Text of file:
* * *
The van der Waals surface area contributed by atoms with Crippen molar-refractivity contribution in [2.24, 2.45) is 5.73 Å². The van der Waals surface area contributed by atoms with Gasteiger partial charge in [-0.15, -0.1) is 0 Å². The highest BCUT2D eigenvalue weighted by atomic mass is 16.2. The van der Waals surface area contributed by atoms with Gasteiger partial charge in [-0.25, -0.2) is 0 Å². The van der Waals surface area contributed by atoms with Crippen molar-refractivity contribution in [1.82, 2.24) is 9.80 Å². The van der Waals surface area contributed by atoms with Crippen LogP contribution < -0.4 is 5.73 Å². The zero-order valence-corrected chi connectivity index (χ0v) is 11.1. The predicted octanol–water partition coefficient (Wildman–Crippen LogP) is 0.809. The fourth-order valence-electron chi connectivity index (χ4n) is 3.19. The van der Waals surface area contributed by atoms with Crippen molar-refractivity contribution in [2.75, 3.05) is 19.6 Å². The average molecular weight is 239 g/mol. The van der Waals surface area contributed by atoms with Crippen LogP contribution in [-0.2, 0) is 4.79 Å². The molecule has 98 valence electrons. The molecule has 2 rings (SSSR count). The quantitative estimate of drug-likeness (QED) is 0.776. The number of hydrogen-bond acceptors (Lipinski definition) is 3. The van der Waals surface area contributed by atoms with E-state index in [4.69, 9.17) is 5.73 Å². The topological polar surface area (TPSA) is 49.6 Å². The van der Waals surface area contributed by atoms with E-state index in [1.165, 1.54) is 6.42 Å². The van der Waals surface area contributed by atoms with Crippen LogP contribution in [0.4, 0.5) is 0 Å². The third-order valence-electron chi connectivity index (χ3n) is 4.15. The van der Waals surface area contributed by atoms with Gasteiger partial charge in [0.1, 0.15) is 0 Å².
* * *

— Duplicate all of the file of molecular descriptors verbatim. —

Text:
The van der Waals surface area contributed by atoms with Crippen molar-refractivity contribution in [2.24, 2.45) is 5.73 Å². The van der Waals surface area contributed by atoms with Gasteiger partial charge in [-0.15, -0.1) is 0 Å². The highest BCUT2D eigenvalue weighted by atomic mass is 16.2. The van der Waals surface area contributed by atoms with Gasteiger partial charge in [-0.25, -0.2) is 0 Å². The van der Waals surface area contributed by atoms with Crippen molar-refractivity contribution in [1.82, 2.24) is 9.80 Å². The van der Waals surface area contributed by atoms with Crippen LogP contribution < -0.4 is 5.73 Å². The zero-order valence-corrected chi connectivity index (χ0v) is 11.1. The predicted octanol–water partition coefficient (Wildman–Crippen LogP) is 0.809. The fourth-order valence-electron chi connectivity index (χ4n) is 3.19. The van der Waals surface area contributed by atoms with Crippen molar-refractivity contribution in [2.75, 3.05) is 19.6 Å². The average molecular weight is 239 g/mol. The van der Waals surface area contributed by atoms with Crippen LogP contribution in [-0.2, 0) is 4.79 Å². The molecule has 98 valence electrons. The molecule has 2 rings (SSSR count). The quantitative estimate of drug-likeness (QED) is 0.776. The number of hydrogen-bond acceptors (Lipinski definition) is 3. The van der Waals surface area contributed by atoms with E-state index in [4.69, 9.17) is 5.73 Å². The topological polar surface area (TPSA) is 49.6 Å². The van der Waals surface area contributed by atoms with E-state index in [1.165, 1.54) is 6.42 Å². The van der Waals surface area contributed by atoms with Crippen LogP contribution in [0.4, 0.5) is 0 Å². The third-order valence-electron chi connectivity index (χ3n) is 4.15. The van der Waals surface area contributed by atoms with Gasteiger partial charge in [0.1, 0.15) is 0 Å².